Although a number of published studies use questionnaires (6,8,9,15,26,27) for elicitation of allergy and asthma symptom prevalence, Rundell et al. (3,21) caution that self-reported symptoms allow reasonable estimates of EIA prevalence but produce high levels of false-positive and false-negative outcomes for individual diagnoses. In a study of elite athletes (21), there was no difference in pulmonary function-positive and normal athletes in terms of positive questionnaire responses. Sixty-one percent of athletes with a positive field exercise challenge reported symptoms, and 48% with negative exercise challenge spirometry reported symptoms. Holzer et al. (12) reported similar findings using eucapneic voluntary hyperventilation. Likewise, among intercollegiate athletes, only 46% of those with positive history had a positive challenge (20). In contrast to Rundell et al. (3,21) and Holzer et al. (12), Verges et al. (25) reported a significant correlation between questionnaire symptoms and bronchial hyperresponsivness, as well as ventilatory limitation in elite athletes. However, Rundell et al. (3,21) concluded that diagnosis demands an appropriate challenge in combination with the symptomatic history of the athlete.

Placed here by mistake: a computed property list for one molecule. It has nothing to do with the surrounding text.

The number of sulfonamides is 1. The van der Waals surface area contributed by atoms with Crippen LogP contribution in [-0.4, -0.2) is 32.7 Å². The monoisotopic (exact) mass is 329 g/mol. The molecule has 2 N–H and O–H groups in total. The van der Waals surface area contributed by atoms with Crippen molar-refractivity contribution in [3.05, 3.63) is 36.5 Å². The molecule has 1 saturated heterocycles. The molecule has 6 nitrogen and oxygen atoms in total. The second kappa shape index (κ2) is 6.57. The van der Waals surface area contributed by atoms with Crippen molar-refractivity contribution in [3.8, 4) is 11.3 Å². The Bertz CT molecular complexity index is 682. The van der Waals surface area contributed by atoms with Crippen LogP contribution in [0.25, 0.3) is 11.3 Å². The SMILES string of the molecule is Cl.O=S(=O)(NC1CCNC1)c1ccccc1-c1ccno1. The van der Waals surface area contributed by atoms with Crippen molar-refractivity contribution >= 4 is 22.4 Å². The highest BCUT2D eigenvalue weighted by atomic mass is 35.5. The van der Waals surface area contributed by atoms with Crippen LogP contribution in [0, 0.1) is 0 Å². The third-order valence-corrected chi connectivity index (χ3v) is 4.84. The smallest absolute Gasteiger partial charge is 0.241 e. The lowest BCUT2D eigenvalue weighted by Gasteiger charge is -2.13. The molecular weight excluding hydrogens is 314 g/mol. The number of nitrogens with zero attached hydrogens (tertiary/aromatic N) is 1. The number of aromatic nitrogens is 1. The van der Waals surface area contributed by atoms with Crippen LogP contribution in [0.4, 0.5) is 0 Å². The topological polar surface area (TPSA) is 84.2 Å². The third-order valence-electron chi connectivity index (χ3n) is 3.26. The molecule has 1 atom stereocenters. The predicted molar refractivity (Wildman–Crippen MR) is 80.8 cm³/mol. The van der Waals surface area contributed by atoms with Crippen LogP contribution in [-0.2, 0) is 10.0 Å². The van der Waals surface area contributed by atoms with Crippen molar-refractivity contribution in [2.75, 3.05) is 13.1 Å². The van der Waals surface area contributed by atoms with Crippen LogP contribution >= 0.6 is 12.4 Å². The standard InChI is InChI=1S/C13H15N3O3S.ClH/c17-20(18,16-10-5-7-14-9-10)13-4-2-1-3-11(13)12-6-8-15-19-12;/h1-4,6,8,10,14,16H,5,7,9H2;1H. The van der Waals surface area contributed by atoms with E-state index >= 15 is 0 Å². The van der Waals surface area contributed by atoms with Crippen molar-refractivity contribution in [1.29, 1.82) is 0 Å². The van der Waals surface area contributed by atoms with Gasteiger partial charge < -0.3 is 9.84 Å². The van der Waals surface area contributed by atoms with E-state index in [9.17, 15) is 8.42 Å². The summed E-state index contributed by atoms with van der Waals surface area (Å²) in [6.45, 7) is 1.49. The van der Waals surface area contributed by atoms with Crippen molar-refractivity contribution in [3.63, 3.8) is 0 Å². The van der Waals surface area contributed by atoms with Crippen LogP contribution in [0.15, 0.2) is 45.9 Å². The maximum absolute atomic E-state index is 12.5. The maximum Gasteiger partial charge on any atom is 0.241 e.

Elite athletes often underestimate or overestimate symptoms, which jeopardizes the sensitivity and specificity of questionnaires (6,3,21). Turcotte et al. (24) documented false-negative questionnaires and underestimation of airway hyperresponsiveness to methacholine in swimmers, triathletes, and sedentary controls; there was 84% sensitivity to detect airway responsiveness PC20 < 8 mg·mL−1, with specificity varying from 64 to 83%, with questions regarding postnasal drip, chest symptoms of cough or wheezing and nociceptive sensations associated with respiratory symptoms. Hallstrand et al. (4) similarly reported that screening by physical exam and history did not aid in the diagnosis of exercise-induced bronchoconstriction (EIB) in adolescents. The individuals who screened negative for all questions regarding symptoms or history of asthma, EIB, and allergic rhinitis composed 45.8% of adolescents with EIB. Hammerman et al. (5) concluded that in high school athletes, questionnaires were useful when negative, but a free running test was more reliable for identifying and assessing EIA. Clearly, an exercise challenge with spirometry in conjunction with questionnaire history is optimal to document EIB or EIA. As with our study, Katelaris et al. (15) identified a 56% prevalence of allergic rhinoconjunctivitis in Australian Olympic athletes (15), and Hopper etal. (13) reported a doubling of allergic rhinoconjunctivitis from 20% in 1968 to 40% in 1988 in the Australian population (13). Heibling et al. (6) found by questionnaire that of 2961 elite Swiss athletes, 16.8% had hay fever, and 59% of those required medication.